- Gary Fisher HiFi Carbon Pro
- Unique G2 geometry
- Flyweight 120mm chassis
All dimensions based on Large/19in frame
|Effective top tube length (TT)||615mm (24.2in)|
|Seat tube, centre to top (ST)||482mm (19in)|
|Chainstay (CS)||420mm (16.5in)|
|BB height (BB)||325mm (12.8in)|
Who’d be a huge bike-making megacorporation with multiple brands under its wing? Somehow you’ve got to have them all making good, competitive bikes but at the same time they’ve all got to be distinctive in some way otherwise the buying public just slap you with the “badge engineering”, er, badge and shop elsewhere. Gary Fisher is owned by Trek, and while there’s certainly been some, let’s say, less than imaginative Fisher stuff over the years, the more recent crops of bikes have been rather more interesting. How much of that is down to charismatic figurehead Gary Fisher himself and how much is down to smart portfolio management in the upper echelons of the corporation is debatable – with Trek itself covering the mainstream, Fisher is almost inevitably the home of the slightly quirky, leftfield stuff.
Of late that’s been manifesting itself in an extensive range of 29ers, but Fisher does traditional wheel sizes too. The HiFi Pro Carbon is the most expensive bike in the range, has 26in wheels and manages to deliver 120mm of travel despite being the lightest FS frame that Fisher makes. The whole bike weighs under 24lb, an undeniably impressive achievement. But how does it ride?
One of the huge advantages of being part of the mighty Trek empire is access to a whole bunch of design, engineering and manufacturing muscle that a standalone brand the size of Gary Fisher couldn’t ordinarily take advantage of. As a result, the HiFi Pro Carbon can make use of Trek’s OCLV carbon fibre technology. The shock mount, swing link, and swingarm pivots are all co-moulded – the aluminium pivot points are put in during the frame moulding process so that they’re completely encapsulated by carbon and resin.
The rear end features hydroformed 6066 aluminium chainstays, with a seatstay pivot driving carbon fibre seatstays that activate a Fox RP23 shock via an upright swing link that keeps everything in line. The link doesn’t do anything out of the ordinary to the shock leverage, with the shock effectively being driven straight from the end of the seatstay to deliver 120mm of rear wheel travel.
Having the shock under the top tube makes room for a bottle cage inside the main triangle, although there’s not a huge amount of space even on the Large bike tested. The whole frame is actually the lightest full suspension platform in the Fisher range – even the short-travel XC race frames are slightly heavier.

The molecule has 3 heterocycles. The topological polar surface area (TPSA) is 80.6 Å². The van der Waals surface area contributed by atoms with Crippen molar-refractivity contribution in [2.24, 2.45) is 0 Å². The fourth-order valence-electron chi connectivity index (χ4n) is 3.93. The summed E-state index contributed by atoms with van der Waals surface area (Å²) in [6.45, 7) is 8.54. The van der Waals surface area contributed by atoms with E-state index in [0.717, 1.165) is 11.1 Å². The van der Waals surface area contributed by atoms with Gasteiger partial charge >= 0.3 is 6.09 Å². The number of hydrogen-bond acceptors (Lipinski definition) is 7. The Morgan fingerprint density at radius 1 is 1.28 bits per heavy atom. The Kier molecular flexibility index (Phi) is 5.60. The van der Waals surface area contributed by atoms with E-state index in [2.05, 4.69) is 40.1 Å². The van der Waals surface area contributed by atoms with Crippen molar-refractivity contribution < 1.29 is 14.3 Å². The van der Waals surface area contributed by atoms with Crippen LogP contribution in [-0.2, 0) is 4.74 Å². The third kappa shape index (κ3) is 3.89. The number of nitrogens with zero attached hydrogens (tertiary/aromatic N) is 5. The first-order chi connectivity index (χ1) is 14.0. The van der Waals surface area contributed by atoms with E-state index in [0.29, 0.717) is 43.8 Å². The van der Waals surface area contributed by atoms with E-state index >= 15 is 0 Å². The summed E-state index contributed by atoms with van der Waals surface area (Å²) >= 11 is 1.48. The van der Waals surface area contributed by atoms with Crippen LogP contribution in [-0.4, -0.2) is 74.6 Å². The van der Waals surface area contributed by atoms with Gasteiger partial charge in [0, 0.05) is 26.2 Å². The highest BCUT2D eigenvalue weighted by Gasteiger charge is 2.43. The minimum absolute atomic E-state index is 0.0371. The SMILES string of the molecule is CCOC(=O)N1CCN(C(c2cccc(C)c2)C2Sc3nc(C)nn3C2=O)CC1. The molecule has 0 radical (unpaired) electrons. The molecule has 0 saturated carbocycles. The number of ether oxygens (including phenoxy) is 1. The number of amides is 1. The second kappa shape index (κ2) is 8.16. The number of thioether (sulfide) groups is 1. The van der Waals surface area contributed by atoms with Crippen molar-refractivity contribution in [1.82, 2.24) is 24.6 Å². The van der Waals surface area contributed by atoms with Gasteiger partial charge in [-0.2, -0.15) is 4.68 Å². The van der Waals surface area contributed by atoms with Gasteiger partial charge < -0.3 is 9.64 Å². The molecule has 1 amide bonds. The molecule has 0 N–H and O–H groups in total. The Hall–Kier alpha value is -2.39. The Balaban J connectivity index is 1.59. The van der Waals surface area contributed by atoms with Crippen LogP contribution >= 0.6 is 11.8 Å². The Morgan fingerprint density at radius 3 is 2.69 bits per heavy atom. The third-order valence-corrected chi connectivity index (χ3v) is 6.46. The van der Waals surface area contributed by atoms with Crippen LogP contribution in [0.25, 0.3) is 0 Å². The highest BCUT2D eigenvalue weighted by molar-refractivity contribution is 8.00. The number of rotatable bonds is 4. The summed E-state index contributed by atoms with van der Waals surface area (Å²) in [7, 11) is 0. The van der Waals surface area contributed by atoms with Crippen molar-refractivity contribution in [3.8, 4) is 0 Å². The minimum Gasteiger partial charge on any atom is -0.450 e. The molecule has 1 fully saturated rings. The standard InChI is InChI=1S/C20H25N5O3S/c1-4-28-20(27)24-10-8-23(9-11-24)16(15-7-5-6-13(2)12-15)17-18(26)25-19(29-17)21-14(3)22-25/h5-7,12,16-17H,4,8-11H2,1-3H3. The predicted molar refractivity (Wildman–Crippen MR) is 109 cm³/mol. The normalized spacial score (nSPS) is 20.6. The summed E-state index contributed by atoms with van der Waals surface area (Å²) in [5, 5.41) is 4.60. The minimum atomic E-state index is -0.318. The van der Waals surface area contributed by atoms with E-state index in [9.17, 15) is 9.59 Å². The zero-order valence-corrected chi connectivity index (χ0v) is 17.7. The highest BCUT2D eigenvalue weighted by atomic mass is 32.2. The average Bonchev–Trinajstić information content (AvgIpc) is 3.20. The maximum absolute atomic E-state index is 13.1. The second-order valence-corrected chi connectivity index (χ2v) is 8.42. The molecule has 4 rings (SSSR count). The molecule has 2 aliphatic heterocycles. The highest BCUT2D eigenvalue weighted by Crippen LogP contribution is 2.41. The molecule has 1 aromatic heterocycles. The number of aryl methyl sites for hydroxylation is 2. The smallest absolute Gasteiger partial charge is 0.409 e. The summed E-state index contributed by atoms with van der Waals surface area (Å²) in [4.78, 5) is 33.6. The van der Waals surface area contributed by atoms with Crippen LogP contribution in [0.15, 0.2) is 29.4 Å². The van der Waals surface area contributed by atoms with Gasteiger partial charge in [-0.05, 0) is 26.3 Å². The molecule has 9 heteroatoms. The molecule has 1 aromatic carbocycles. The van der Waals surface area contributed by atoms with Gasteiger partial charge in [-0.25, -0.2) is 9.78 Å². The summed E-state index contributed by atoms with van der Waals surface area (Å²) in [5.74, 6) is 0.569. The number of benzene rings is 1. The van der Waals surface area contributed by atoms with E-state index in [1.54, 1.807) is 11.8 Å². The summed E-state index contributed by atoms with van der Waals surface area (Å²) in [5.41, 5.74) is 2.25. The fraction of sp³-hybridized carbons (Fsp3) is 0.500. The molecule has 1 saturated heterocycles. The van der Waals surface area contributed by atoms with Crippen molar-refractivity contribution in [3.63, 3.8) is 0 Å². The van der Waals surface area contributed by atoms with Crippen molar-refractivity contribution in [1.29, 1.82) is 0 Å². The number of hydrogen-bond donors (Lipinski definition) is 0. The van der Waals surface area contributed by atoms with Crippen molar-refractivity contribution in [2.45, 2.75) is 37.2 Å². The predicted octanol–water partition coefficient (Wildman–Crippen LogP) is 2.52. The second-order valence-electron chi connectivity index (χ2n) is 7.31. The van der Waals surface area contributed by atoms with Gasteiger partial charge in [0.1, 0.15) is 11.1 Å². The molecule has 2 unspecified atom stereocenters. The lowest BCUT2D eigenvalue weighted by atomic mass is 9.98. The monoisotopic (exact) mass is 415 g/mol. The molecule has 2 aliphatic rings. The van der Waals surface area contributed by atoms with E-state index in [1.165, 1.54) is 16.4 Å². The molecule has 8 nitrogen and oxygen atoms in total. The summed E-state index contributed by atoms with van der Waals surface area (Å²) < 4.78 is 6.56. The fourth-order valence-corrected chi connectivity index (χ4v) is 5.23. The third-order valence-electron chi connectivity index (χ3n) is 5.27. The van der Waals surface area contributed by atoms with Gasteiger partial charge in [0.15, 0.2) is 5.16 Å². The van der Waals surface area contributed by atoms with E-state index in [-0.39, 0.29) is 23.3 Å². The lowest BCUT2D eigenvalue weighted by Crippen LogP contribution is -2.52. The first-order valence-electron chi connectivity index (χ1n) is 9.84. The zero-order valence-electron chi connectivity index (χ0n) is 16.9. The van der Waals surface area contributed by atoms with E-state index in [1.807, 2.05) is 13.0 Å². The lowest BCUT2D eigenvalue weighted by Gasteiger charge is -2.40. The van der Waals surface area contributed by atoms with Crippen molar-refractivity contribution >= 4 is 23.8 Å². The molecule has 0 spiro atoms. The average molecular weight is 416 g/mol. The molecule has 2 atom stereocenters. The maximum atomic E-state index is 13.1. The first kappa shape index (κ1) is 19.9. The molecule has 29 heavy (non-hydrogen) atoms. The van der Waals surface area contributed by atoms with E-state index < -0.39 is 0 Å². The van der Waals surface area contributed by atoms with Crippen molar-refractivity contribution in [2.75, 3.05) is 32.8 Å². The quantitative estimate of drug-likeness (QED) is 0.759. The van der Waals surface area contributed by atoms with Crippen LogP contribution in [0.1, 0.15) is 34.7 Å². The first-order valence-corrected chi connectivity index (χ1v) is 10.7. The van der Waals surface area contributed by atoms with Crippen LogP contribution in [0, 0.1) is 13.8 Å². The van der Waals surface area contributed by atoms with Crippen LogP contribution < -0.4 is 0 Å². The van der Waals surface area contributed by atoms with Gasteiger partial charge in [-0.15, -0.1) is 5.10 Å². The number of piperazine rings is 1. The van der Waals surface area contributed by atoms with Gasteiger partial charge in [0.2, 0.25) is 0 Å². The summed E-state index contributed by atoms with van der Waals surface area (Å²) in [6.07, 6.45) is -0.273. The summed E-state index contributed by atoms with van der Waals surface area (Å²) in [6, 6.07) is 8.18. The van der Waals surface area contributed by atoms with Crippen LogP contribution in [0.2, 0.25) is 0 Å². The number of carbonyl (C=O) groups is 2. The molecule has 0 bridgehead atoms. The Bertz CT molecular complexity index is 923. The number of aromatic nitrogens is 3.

By the time you get up to these exalted price points, there’s plenty of room in the budget for top-end kit. Fisher has eschewed the path-of-least-resistance full-XTR spec in favour of a pick-and-mix. Cranks, front derailleur and cassette are all drawn from Shimano’s flagship group, while shifters and rear derailleur are SRAM X.0 (presumably in order to up the carbon fibre content a bit). Brakes are Avid’s Juicy Ultimates with, yes, carbon fibre levers.
While the Fox F120RLC fork may look entirely conventional, standing it next to one on any other bike reveals a small but significant difference. Fisher’s forks have increased-offset crowns, which puts the axle further ahead of the steering axis and reduces trail. Trail is one of those mysterious dimensions that tells you a lot about how a bike will steer. Imagine a line through the head tube extending all the way to the ground. Then imagine another one dropping straight down from the front axle. Trail is defined as the horizontal distance between those two lines at ground level. The fact that there is a distance between them gives the front wheel a self-centring effect, which is why you can ride a bike no-handed or push it along forwards just by the saddle. Try pulling it backwards, though, and the front wheel flips round as it tries to point the other way.
So less trail gives a less-pronounced centring effect, which essentially means quicker steering. Fisher claims that it does this “without changing the rest of its handling characteristics” but a moment’s thought tells you that that can’t be the case – quicker steering means less stability, although that can be mitigated by weight distribution.
The increased offset is at the heart of G2 geometry, the latest evolution of Fisher’s Genesis geometry. The first incarnation essentially involved extending the top tube and shortening the stem to maintain the same cockpit length. Early versions of this took the idea somewhat to extremes, while subsequent toned-down interpretations met most of the rest of the industry coming the other way which rather detracted from the uniqueness of the idea.